Trials confirm hybrid yield boost

Lauren CelenzaCountryman

Researchers and breeders agree that hybrid canola will out-yield open pollinated canola by 10 to 20 per cent.

At the Department of Agriculture and Food WA (DAFWA) trial at WANTFA’s Cunderdin and Meckering sites, hybrid canola has been out-yielding open pollinated for the past three years.

DAFWA researcher Muhammad Amjad said that with the canola price currently about $610 per tonne, an increase in yield could mean thousands of dollars more in growers’ pockets.

“We have found that, although every year has been challenging, we still got 10 to 20 per cent higher yields with the hybrids, ” Mr Amjad said.

“Whether it was Triazine Tolerant (TT), conventional, Roundup Ready (RR) or Clearfield, the hybrids were better.”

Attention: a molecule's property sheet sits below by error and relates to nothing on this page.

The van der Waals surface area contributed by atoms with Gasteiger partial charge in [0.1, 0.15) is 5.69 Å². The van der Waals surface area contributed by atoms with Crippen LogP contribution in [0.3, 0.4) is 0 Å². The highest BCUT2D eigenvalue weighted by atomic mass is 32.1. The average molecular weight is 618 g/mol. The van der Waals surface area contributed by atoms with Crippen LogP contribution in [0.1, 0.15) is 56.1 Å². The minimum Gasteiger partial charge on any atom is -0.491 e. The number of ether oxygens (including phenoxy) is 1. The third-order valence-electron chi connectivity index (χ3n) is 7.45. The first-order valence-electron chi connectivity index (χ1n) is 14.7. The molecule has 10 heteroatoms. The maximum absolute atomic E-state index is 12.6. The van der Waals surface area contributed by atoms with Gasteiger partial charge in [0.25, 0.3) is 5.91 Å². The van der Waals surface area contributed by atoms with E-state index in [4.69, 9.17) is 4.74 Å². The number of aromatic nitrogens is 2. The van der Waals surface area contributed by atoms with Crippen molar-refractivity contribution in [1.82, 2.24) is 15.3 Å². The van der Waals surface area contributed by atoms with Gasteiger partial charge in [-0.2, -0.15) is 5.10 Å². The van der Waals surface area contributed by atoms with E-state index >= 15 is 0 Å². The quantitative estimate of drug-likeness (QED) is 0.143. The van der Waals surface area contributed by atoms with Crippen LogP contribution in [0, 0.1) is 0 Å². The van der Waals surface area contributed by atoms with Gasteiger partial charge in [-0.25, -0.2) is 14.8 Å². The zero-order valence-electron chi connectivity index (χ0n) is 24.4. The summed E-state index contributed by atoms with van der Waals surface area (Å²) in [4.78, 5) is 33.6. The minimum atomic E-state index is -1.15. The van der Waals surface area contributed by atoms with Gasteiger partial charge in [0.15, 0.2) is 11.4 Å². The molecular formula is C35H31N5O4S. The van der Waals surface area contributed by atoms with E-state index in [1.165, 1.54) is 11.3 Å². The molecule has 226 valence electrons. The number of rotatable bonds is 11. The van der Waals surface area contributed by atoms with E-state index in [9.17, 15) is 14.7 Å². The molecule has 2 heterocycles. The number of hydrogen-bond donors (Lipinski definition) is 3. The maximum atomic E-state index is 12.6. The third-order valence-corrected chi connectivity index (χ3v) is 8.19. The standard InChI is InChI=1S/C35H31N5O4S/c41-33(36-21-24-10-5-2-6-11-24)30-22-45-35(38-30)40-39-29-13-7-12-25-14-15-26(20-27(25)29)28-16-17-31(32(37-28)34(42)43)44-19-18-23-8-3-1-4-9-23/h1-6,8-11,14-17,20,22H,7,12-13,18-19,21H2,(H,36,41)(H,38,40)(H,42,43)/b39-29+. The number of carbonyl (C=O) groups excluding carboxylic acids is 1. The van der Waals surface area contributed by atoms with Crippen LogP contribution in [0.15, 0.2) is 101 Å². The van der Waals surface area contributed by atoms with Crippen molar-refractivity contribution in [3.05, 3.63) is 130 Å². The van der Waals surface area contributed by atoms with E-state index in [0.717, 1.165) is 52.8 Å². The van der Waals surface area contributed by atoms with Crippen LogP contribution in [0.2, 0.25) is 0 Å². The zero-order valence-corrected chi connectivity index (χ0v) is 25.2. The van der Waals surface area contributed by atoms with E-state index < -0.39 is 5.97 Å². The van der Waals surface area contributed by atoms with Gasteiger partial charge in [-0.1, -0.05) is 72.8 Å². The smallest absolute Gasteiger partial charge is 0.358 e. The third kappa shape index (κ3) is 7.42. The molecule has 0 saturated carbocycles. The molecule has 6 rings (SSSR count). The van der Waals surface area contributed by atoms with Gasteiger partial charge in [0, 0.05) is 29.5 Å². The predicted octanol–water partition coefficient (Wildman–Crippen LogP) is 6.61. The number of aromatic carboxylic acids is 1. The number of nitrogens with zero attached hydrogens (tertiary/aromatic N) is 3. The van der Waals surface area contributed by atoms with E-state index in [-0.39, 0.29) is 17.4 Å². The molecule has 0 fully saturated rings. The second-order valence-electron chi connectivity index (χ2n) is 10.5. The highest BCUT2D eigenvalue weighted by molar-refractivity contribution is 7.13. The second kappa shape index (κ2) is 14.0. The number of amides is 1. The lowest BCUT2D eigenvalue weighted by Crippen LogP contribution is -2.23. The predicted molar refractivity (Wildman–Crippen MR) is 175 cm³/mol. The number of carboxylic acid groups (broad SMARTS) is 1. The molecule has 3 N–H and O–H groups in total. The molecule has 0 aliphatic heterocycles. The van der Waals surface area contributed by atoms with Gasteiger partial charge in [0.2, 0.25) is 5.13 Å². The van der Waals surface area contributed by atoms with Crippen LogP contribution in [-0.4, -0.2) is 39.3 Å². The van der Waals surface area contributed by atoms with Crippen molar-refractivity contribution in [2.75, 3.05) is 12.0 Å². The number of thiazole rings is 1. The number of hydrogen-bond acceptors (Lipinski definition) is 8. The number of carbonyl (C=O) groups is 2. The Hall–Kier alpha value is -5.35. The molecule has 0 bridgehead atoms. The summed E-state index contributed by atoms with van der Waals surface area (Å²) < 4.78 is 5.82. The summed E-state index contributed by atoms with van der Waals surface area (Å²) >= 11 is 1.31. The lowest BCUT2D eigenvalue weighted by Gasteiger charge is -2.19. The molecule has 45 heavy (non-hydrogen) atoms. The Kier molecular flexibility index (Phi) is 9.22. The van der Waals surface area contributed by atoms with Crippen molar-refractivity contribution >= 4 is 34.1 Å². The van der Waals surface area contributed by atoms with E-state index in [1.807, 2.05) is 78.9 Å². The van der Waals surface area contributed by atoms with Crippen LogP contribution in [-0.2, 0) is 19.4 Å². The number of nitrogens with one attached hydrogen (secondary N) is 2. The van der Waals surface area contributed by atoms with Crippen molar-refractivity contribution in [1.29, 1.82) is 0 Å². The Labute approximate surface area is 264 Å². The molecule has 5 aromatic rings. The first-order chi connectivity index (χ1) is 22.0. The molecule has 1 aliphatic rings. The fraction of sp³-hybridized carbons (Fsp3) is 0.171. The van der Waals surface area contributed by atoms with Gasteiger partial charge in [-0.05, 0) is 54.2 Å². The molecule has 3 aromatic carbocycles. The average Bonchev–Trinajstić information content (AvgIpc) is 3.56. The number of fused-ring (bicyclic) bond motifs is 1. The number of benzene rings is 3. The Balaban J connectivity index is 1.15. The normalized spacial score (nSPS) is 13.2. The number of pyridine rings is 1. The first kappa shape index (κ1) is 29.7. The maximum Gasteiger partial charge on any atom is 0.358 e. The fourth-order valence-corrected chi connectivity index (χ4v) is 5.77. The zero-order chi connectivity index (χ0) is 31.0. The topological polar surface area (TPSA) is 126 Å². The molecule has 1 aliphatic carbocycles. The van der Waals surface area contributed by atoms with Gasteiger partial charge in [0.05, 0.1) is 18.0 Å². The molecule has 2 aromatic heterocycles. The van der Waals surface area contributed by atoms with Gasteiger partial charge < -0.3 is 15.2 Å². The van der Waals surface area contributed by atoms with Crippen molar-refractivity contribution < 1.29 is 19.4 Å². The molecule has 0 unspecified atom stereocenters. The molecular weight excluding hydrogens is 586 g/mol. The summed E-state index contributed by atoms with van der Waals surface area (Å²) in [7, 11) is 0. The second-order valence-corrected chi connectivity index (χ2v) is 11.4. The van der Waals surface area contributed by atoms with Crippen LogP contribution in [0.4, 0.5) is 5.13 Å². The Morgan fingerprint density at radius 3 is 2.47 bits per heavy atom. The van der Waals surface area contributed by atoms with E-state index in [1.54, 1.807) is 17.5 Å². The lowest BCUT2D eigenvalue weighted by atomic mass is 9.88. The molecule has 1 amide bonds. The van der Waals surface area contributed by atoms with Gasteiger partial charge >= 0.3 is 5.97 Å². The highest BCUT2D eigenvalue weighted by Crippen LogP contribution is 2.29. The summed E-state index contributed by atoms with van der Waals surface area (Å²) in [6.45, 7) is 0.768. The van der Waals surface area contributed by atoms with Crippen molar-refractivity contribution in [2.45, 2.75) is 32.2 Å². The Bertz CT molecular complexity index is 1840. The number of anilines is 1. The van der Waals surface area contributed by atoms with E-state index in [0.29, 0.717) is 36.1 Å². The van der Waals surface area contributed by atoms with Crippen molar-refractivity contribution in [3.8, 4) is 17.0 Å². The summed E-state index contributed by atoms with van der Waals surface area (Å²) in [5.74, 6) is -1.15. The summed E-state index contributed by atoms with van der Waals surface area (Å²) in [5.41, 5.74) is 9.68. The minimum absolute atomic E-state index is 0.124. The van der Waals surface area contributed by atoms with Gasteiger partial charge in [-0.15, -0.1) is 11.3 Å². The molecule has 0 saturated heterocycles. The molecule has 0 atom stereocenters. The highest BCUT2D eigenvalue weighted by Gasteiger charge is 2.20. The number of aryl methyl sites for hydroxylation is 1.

Mr Amjad said they were comparing hybrid and conventional canola in these three systems with a range of different nitrogen levels.

“The hybrids are also more responsive to nitrogen, ” he said.

“The only downside with hybrid is you have to buy the hybrid seed each year, however, the seeding rate can be significantly reduced with the hybrid so bringing down the cost.”

In WA, TT canola still takes up 90 per cent of production; most of which is open pollinated, with Cobbler the most popular.

A new TT hybrid canola developed by the Canola Breeders WA (CBWA) called Junee is showing potential for lower rainfall areas.

CBWA territory manager Mark Benns said Junee had excellent test results in Eneabba and Eradu.

“At Eneabba, Junee blitzed the rest by about 60 per cent and at Eradu by about 130 per cent, ” he said.

“It’s a similar maturity to Tanami, maybe a couple of days earlier.

“With hybrids there is that extra cost of having to buy seed but it should be outweighed by an extra 10 to 20 per cent yield.

“All the extra roots the hybrid develops really help the plant to hang on while waiting for the last rain.

“The open pollinated don’t have as good a root system and if they come under stress tend to wilt.”

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